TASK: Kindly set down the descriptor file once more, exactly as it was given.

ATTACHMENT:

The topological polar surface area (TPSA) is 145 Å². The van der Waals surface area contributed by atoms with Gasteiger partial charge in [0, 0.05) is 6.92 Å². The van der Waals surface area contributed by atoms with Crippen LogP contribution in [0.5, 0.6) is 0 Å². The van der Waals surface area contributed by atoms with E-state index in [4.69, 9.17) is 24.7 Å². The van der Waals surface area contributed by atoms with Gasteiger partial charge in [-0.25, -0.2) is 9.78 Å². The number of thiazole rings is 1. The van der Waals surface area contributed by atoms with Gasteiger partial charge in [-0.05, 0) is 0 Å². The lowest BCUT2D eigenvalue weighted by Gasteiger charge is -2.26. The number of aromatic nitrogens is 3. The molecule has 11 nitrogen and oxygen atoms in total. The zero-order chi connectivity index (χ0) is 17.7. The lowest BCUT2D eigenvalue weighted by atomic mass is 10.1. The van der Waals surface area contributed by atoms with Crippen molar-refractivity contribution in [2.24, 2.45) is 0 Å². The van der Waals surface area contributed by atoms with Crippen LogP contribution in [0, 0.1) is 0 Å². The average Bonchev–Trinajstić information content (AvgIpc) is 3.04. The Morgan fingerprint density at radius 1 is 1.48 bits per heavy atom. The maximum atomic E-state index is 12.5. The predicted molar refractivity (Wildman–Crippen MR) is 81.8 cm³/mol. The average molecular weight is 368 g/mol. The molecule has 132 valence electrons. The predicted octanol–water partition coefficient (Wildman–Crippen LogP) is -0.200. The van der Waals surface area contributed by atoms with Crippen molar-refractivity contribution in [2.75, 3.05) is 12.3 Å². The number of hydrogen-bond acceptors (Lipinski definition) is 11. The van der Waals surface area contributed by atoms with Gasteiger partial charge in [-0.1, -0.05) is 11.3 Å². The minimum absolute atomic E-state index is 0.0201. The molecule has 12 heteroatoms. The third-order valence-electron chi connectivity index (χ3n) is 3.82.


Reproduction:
The topological polar surface area (TPSA) is 145 Å². The van der Waals surface area contributed by atoms with Gasteiger partial charge in [0, 0.05) is 6.92 Å². The van der Waals surface area contributed by atoms with Crippen LogP contribution in [0.5, 0.6) is 0 Å². The van der Waals surface area contributed by atoms with E-state index in [4.69, 9.17) is 24.7 Å². The van der Waals surface area contributed by atoms with Gasteiger partial charge in [-0.25, -0.2) is 9.78 Å². The number of thiazole rings is 1. The van der Waals surface area contributed by atoms with Gasteiger partial charge in [-0.05, 0) is 0 Å². The lowest BCUT2D eigenvalue weighted by Gasteiger charge is -2.26. The number of aromatic nitrogens is 3. The molecule has 11 nitrogen and oxygen atoms in total. The zero-order chi connectivity index (χ0) is 17.7. The lowest BCUT2D eigenvalue weighted by atomic mass is 10.1. The van der Waals surface area contributed by atoms with Crippen molar-refractivity contribution in [2.24, 2.45) is 0 Å². The van der Waals surface area contributed by atoms with Crippen LogP contribution in [0, 0.1) is 0 Å². The average Bonchev–Trinajstić information content (AvgIpc) is 3.04. The Morgan fingerprint density at radius 1 is 1.48 bits per heavy atom. The maximum atomic E-state index is 12.5. The predicted molar refractivity (Wildman–Crippen MR) is 81.8 cm³/mol. The average molecular weight is 368 g/mol. The molecule has 132 valence electrons. The predicted octanol–water partition coefficient (Wildman–Crippen LogP) is -0.200. The van der Waals surface area contributed by atoms with Crippen molar-refractivity contribution in [2.75, 3.05) is 12.3 Å². The number of hydrogen-bond acceptors (Lipinski definition) is 11. The van der Waals surface area contributed by atoms with Gasteiger partial charge in [-0.1, -0.05) is 11.3 Å². The minimum absolute atomic E-state index is 0.0201. The molecule has 12 heteroatoms. The third-order valence-electron chi connectivity index (χ3n) is 3.82.